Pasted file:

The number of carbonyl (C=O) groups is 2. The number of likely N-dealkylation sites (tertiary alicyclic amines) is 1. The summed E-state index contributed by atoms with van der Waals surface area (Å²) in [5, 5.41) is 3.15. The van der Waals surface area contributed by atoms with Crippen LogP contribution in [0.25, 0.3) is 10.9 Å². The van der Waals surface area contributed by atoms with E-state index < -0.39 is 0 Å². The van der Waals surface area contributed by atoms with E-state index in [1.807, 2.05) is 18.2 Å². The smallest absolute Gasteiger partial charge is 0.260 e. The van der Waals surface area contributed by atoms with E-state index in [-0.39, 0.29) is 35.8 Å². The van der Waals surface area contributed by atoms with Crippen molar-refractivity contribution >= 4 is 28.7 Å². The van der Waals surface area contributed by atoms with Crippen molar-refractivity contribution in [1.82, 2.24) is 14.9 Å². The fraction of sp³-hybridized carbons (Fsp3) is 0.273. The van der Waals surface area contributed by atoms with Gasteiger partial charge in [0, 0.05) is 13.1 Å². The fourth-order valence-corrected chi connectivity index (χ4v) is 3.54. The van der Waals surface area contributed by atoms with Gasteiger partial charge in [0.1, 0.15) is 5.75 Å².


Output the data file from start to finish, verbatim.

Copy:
The number of carbonyl (C=O) groups is 2. The number of likely N-dealkylation sites (tertiary alicyclic amines) is 1. The summed E-state index contributed by atoms with van der Waals surface area (Å²) in [5, 5.41) is 3.15. The van der Waals surface area contributed by atoms with Crippen LogP contribution in [0.25, 0.3) is 10.9 Å². The van der Waals surface area contributed by atoms with E-state index < -0.39 is 0 Å². The van der Waals surface area contributed by atoms with E-state index in [1.807, 2.05) is 18.2 Å². The smallest absolute Gasteiger partial charge is 0.260 e. The van der Waals surface area contributed by atoms with E-state index in [-0.39, 0.29) is 35.8 Å². The van der Waals surface area contributed by atoms with Crippen molar-refractivity contribution >= 4 is 28.7 Å². The van der Waals surface area contributed by atoms with Crippen molar-refractivity contribution in [1.82, 2.24) is 14.9 Å². The fraction of sp³-hybridized carbons (Fsp3) is 0.273. The van der Waals surface area contributed by atoms with Gasteiger partial charge in [0, 0.05) is 13.1 Å². The fourth-order valence-corrected chi connectivity index (χ4v) is 3.54. The van der Waals surface area contributed by atoms with Gasteiger partial charge in [0.1, 0.15) is 5.75 Å².